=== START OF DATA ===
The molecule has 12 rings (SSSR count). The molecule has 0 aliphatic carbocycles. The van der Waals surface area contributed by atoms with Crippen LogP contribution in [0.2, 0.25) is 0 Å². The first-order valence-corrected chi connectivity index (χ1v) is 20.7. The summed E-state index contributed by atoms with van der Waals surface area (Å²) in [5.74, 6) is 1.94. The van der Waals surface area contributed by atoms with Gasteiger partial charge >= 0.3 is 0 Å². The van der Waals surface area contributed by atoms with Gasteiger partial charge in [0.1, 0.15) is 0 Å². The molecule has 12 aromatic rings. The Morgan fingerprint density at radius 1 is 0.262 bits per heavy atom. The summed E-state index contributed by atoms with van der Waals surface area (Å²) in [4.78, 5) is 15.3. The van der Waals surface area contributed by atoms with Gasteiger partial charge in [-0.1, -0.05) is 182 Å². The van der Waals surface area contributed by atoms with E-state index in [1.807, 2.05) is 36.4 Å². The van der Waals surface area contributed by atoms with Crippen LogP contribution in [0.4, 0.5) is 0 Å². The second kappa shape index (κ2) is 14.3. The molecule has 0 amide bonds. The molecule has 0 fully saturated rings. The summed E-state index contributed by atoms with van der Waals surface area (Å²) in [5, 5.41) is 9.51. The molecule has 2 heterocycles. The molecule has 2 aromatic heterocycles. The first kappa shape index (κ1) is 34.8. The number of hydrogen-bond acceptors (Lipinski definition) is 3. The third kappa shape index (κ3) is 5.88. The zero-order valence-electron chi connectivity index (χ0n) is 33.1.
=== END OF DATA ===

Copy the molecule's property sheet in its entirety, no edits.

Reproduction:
The molecule has 12 rings (SSSR count). The molecule has 0 aliphatic carbocycles. The van der Waals surface area contributed by atoms with Crippen LogP contribution in [0.2, 0.25) is 0 Å². The first-order valence-corrected chi connectivity index (χ1v) is 20.7. The summed E-state index contributed by atoms with van der Waals surface area (Å²) in [5.74, 6) is 1.94. The van der Waals surface area contributed by atoms with Gasteiger partial charge >= 0.3 is 0 Å². The van der Waals surface area contributed by atoms with Gasteiger partial charge in [0.1, 0.15) is 0 Å². The molecule has 12 aromatic rings. The Morgan fingerprint density at radius 1 is 0.262 bits per heavy atom. The summed E-state index contributed by atoms with van der Waals surface area (Å²) in [4.78, 5) is 15.3. The van der Waals surface area contributed by atoms with Gasteiger partial charge in [-0.1, -0.05) is 182 Å². The van der Waals surface area contributed by atoms with E-state index in [1.807, 2.05) is 36.4 Å². The van der Waals surface area contributed by atoms with Crippen LogP contribution in [0.4, 0.5) is 0 Å². The second kappa shape index (κ2) is 14.3. The molecule has 0 amide bonds. The molecule has 0 fully saturated rings. The summed E-state index contributed by atoms with van der Waals surface area (Å²) in [5, 5.41) is 9.51. The molecule has 2 heterocycles. The molecule has 2 aromatic heterocycles. The first kappa shape index (κ1) is 34.8. The number of hydrogen-bond acceptors (Lipinski definition) is 3. The third kappa shape index (κ3) is 5.88. The zero-order valence-electron chi connectivity index (χ0n) is 33.1.